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Michel Barnier attempts to reassert his Brexit red lines

2 August 2018

5:01 PM

2 August 2018

5:01 PM

This morning a number of reports in the papers prompted talk of a small breakthrough in the Brexit negotiations. Among them, the Financial Times – a paper not known for always seeing the sunny side of the referendum result – reported that the mood in Brussels was changing with the EU now more willing to ‘fudge’ certain aspects of the negotiations in order to avoid no deal. With Theresa May en route to visit Emmanuel Macron at his holiday retreat tomorrow in the south of France, things appeared to be looking up for No 10.

So, perhaps it should come as little surprise that right on cue the rigid European Commission have popped up to pour cold water on any such claims. In an article that will be published in 20 newspapers around Europe, Barnier appears to rebuff recent efforts by Theresa May and her ministers to persuade individual EU leaders to back the Chequers proposal. He says that any suggestion of dividing the single market is a no-goer:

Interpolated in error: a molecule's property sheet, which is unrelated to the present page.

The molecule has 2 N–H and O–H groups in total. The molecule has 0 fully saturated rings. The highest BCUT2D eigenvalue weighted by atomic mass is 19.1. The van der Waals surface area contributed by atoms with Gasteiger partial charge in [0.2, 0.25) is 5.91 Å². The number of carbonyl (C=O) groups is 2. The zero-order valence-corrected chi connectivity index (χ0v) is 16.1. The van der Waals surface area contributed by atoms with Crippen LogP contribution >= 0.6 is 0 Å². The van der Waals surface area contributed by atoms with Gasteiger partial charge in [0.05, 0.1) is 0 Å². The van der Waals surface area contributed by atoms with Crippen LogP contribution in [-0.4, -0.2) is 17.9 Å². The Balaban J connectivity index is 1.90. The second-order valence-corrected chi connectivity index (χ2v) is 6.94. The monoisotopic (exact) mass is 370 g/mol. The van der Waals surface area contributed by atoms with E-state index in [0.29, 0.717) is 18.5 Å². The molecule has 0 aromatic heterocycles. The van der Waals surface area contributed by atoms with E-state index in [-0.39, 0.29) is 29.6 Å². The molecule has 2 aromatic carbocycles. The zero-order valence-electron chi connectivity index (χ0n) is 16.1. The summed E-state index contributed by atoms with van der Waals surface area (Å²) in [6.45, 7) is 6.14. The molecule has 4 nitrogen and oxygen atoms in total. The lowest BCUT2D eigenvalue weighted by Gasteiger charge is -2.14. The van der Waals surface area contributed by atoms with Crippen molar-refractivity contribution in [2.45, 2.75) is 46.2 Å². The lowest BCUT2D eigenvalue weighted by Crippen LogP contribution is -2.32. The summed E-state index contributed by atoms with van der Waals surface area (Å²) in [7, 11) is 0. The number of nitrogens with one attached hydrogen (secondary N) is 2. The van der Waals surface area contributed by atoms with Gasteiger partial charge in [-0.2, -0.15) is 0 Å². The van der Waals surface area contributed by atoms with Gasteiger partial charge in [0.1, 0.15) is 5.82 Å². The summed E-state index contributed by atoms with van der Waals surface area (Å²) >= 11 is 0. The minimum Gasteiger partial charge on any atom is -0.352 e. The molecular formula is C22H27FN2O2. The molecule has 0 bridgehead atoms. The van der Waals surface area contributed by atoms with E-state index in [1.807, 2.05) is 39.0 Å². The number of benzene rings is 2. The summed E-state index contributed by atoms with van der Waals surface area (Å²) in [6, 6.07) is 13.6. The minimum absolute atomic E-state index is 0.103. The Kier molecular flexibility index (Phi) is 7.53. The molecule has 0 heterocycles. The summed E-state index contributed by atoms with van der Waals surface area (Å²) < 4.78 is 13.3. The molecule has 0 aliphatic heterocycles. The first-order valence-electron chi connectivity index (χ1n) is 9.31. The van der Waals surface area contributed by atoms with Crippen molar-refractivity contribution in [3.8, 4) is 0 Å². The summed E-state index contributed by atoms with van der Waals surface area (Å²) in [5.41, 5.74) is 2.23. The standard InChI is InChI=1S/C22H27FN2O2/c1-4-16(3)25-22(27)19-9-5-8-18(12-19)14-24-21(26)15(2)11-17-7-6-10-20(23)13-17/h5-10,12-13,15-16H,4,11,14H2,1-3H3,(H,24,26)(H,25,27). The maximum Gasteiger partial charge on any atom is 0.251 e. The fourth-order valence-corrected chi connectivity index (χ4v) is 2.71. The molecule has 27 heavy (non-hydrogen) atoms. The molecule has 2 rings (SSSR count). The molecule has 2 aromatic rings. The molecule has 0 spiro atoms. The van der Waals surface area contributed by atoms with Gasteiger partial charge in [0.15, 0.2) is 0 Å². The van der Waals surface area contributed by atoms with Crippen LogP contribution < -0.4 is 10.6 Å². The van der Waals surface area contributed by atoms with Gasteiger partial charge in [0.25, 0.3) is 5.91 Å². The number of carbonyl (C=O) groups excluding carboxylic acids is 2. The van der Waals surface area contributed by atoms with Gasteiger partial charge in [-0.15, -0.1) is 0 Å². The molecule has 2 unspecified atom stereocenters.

‘The UK knows well the benefits of the single market. It has contributed to shaping our rules over the last 45 years. And yet, some UK proposals would undermine our single market, which is one of the EU’s biggest achievements.

The UK wants to keep free movement of goods between us, but not of people and services. And it proposes to apply EU customs rules without being part of the EU’s legal order. Thus, the UK wants to take back sovereignty and control of its own laws, which we respect, but it cannot ask the EU to lose control of its borders and laws.’


He does, however, restate that he is ‘ready to improve’ the EU’s proposal on the backstop.

Although Barnier’s scepticism over May’s proposals is nothing new, the timing of the article is curious. It comes as Macron’s spokesman has today issued a statement insisting the pair’s discussions will not be a ‘substitute for the negotiations’ – and restating Macron’s faith in Barnier’s work.

Now, perhaps the EU27 really are as in harmony with the European Commission as Barnier makes out. But it does raise the question: if the Commission were so content with the current state of play, why would they decide to publish an article in 20 European publications? One could be for forgiven for thinking that for the first time in these negotiations Barnier is perhaps a little rattled.


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